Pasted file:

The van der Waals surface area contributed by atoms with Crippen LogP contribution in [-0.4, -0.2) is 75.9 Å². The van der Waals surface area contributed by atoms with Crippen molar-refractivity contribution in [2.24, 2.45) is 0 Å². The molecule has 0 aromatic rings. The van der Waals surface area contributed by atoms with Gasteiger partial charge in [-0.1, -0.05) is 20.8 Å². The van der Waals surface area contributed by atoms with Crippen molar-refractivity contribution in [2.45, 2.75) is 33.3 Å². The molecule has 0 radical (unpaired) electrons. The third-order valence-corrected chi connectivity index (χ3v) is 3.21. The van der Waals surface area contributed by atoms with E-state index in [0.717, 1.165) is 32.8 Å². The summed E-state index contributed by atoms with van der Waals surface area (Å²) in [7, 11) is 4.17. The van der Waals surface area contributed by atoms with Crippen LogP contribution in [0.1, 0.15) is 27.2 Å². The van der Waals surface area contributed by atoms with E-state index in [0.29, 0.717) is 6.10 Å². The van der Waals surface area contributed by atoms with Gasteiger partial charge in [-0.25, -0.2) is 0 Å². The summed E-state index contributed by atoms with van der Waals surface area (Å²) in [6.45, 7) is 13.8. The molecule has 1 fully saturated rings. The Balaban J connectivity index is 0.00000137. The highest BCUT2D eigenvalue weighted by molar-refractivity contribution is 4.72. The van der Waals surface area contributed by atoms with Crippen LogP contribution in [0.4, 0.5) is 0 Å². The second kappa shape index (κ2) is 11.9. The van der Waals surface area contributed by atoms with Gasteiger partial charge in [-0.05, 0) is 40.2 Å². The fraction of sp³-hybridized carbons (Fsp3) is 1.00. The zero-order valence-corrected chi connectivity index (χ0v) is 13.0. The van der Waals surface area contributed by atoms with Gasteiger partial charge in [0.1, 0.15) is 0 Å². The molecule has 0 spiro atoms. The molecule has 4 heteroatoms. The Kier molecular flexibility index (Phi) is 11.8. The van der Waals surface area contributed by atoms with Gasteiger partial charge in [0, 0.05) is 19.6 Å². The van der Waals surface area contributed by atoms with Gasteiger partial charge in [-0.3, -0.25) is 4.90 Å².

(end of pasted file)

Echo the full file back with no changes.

The van der Waals surface area contributed by atoms with Crippen LogP contribution in [-0.4, -0.2) is 75.9 Å². The van der Waals surface area contributed by atoms with Crippen molar-refractivity contribution in [2.24, 2.45) is 0 Å². The molecule has 0 aromatic rings. The van der Waals surface area contributed by atoms with Gasteiger partial charge in [-0.1, -0.05) is 20.8 Å². The van der Waals surface area contributed by atoms with Crippen molar-refractivity contribution in [2.45, 2.75) is 33.3 Å². The molecule has 0 radical (unpaired) electrons. The third-order valence-corrected chi connectivity index (χ3v) is 3.21. The van der Waals surface area contributed by atoms with E-state index in [0.717, 1.165) is 32.8 Å². The summed E-state index contributed by atoms with van der Waals surface area (Å²) in [7, 11) is 4.17. The van der Waals surface area contributed by atoms with Crippen LogP contribution in [0.1, 0.15) is 27.2 Å². The van der Waals surface area contributed by atoms with E-state index in [0.29, 0.717) is 6.10 Å². The van der Waals surface area contributed by atoms with Gasteiger partial charge in [-0.25, -0.2) is 0 Å². The summed E-state index contributed by atoms with van der Waals surface area (Å²) in [6.45, 7) is 13.8. The molecule has 1 fully saturated rings. The Balaban J connectivity index is 0.00000137. The highest BCUT2D eigenvalue weighted by molar-refractivity contribution is 4.72. The van der Waals surface area contributed by atoms with Crippen LogP contribution in [0.4, 0.5) is 0 Å². The second kappa shape index (κ2) is 11.9. The van der Waals surface area contributed by atoms with Gasteiger partial charge in [-0.05, 0) is 40.2 Å². The fraction of sp³-hybridized carbons (Fsp3) is 1.00. The zero-order valence-corrected chi connectivity index (χ0v) is 13.0. The van der Waals surface area contributed by atoms with Gasteiger partial charge in [0.1, 0.15) is 0 Å². The molecule has 0 spiro atoms. The molecule has 4 heteroatoms. The Kier molecular flexibility index (Phi) is 11.8. The van der Waals surface area contributed by atoms with Gasteiger partial charge in [0, 0.05) is 19.6 Å². The van der Waals surface area contributed by atoms with Gasteiger partial charge in [-0.3, -0.25) is 4.90 Å².